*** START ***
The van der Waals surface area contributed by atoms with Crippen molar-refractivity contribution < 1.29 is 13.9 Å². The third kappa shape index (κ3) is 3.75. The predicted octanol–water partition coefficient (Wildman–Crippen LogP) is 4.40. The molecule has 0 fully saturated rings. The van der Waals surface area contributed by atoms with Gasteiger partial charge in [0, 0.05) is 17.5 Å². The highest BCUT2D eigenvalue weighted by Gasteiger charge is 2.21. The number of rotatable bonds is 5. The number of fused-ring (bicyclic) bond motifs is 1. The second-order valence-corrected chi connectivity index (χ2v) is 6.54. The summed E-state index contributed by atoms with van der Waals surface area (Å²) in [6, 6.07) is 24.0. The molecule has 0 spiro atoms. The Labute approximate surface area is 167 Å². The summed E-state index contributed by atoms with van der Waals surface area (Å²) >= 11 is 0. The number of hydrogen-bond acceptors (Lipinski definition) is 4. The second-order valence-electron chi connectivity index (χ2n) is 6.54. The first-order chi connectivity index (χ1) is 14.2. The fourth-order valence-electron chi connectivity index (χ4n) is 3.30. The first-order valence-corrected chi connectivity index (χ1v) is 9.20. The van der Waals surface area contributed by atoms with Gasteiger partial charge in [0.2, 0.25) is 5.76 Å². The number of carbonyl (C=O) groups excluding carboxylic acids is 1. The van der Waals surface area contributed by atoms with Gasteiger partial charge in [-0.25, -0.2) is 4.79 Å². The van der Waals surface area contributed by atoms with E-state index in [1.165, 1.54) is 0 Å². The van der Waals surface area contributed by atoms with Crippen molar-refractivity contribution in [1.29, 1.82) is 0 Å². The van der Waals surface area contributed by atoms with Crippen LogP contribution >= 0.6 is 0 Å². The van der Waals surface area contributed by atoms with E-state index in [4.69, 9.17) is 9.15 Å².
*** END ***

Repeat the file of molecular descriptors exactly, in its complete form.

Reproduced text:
The van der Waals surface area contributed by atoms with Crippen molar-refractivity contribution < 1.29 is 13.9 Å². The third kappa shape index (κ3) is 3.75. The predicted octanol–water partition coefficient (Wildman–Crippen LogP) is 4.40. The molecule has 0 fully saturated rings. The van der Waals surface area contributed by atoms with Gasteiger partial charge in [0, 0.05) is 17.5 Å². The highest BCUT2D eigenvalue weighted by Gasteiger charge is 2.21. The number of rotatable bonds is 5. The number of fused-ring (bicyclic) bond motifs is 1. The second-order valence-corrected chi connectivity index (χ2v) is 6.54. The summed E-state index contributed by atoms with van der Waals surface area (Å²) in [6, 6.07) is 24.0. The molecule has 0 spiro atoms. The Labute approximate surface area is 167 Å². The summed E-state index contributed by atoms with van der Waals surface area (Å²) >= 11 is 0. The number of hydrogen-bond acceptors (Lipinski definition) is 4. The second-order valence-electron chi connectivity index (χ2n) is 6.54. The first-order chi connectivity index (χ1) is 14.2. The fourth-order valence-electron chi connectivity index (χ4n) is 3.30. The first-order valence-corrected chi connectivity index (χ1v) is 9.20. The van der Waals surface area contributed by atoms with Gasteiger partial charge in [0.2, 0.25) is 5.76 Å². The number of carbonyl (C=O) groups excluding carboxylic acids is 1. The van der Waals surface area contributed by atoms with Gasteiger partial charge in [-0.25, -0.2) is 4.79 Å². The van der Waals surface area contributed by atoms with E-state index in [1.165, 1.54) is 0 Å². The van der Waals surface area contributed by atoms with Crippen molar-refractivity contribution in [1.29, 1.82) is 0 Å². The van der Waals surface area contributed by atoms with Crippen LogP contribution >= 0.6 is 0 Å². The van der Waals surface area contributed by atoms with E-state index in [4.69, 9.17) is 9.15 Å².